- line A (get off at Piazza della Repubblica stop)
- line B (get off at Cavour stop)
From the train station (Stazione Termini)
From Piazza dei Cinquecento (in front of station), take bus 40 (towards Piazza Pia/Castel S. Angelo) for 2 stops and get off at Nazionale/Quirinale; walk 100 meters to the Scuderie del Quirinale
From Fiumicino airport (Leonardo da Vinci)
Take the train to Termini (it leaves every 30 minutes) and then follow directions above.
Temporary Exhibition: Frida Kahlo. March 20 to July 13, 2014
Meet the life and work of Mexican artist Frida Kahlo (1907-1954) at the grand exhibition spaces of the Scuderie del Quirinale (also Quirinal Stables, or Papal Stables). A symbol of the artistic avant-garde and of the exuberance of Mexican culture, Frida Kahlo remains one of the most inspiring woman artists of the 20th century.
There can be no doubt that the legend which has grown around the life and work of Frida Kahlo (1907-1954) has now reached global proportions. Unquestioned icon of 20th century Mexican culture and the seductive subject of a Hollywood movie, Frida Kahlo's contribution to contemporary culture comprises one of the most inextricable tangles of art and life of the whole of the 20th century. Yet her paintings do not merely mirror her life, which was severely marked by the physical and psychological injuries that she suffered in the terrible accident in which she was involved at the age of seventeen. Her art is fused with the history and spirit of her contemporary world, reflecting the social and cultural transformations that led up to the Mexican Revolution and ensued in its wake.
It was Frida's revolutionary spirit that prompted her to reassess the country's native past and traditions, which she considered to be irrepressible, generating an unprecedented fusion between self-expression and the language, the imagination, the colours and the symbols of Mexican popular culture. At the same time, Frida is a true representative of the artistic avant-garde and the cultural exuberance of her time, and a study of her work allows us to intercept the trajectories of all the most important international cultural movements that criss-crossed the Mexico of her day, from Revolutionary Pauperism to Stridentism and from Surrealism to what was become known decades laters as Magical Realism.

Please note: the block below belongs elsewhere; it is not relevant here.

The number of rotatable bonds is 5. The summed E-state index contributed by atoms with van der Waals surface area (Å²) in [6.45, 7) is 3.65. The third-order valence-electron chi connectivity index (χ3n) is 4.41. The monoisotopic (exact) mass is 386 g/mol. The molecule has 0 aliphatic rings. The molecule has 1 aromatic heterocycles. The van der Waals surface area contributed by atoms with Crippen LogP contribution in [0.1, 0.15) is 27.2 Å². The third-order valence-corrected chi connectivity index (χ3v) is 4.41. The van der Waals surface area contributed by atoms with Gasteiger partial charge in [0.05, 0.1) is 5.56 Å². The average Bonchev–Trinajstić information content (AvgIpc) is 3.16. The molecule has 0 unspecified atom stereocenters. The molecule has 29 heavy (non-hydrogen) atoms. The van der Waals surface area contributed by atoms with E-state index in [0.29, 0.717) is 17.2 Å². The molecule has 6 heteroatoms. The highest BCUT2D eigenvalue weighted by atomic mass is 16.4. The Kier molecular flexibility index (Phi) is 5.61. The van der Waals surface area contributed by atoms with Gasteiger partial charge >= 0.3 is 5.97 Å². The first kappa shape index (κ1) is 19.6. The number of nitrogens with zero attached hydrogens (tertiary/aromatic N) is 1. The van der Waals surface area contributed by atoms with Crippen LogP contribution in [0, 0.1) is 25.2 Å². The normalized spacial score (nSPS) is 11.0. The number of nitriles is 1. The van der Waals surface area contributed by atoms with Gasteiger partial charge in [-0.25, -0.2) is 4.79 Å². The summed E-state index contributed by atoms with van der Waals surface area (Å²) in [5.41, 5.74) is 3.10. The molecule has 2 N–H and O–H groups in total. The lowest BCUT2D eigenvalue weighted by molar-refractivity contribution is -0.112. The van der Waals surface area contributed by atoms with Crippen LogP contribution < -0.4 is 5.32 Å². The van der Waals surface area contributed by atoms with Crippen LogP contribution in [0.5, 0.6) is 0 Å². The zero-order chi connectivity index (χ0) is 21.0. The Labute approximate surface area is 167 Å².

The exhibition sets out to gather around a corpus of her work a selection of absolute masterpieces from major collections, key works belonging to other public and private collections in Mexico, the United States, and Europe. The project is completed by a selection of photographs portraying the artist, including those take by Nickolas Murray in the 1940s, a crucial and intriguing complement to Frida Kahlo's art in terms of her iconographic codification.
The exhibition sets out to present and explore the development of Frida Kahlo's artistic career from beginnings that still owe a debt to New Objectivity and to Magical Realism to her revival of traditional and ancestral art, and from the echos of American Realism in the 1920s and '30s (Edward Hopper, Charles Sheeler, Georgia O'Keefe) to the ideological and political aspects inspired by Mexican muralism (Rivera, Orozco). And yet, the predominant theme in the exhibition is self-depiction, both in terms of the numerically important role that the "self-portrait" genre plays in her overall output and, above all, in terms of the unique significance that it has acquired in the transmission of the iconographical, psychological, and cultural values that have shaped the "legend of Frida".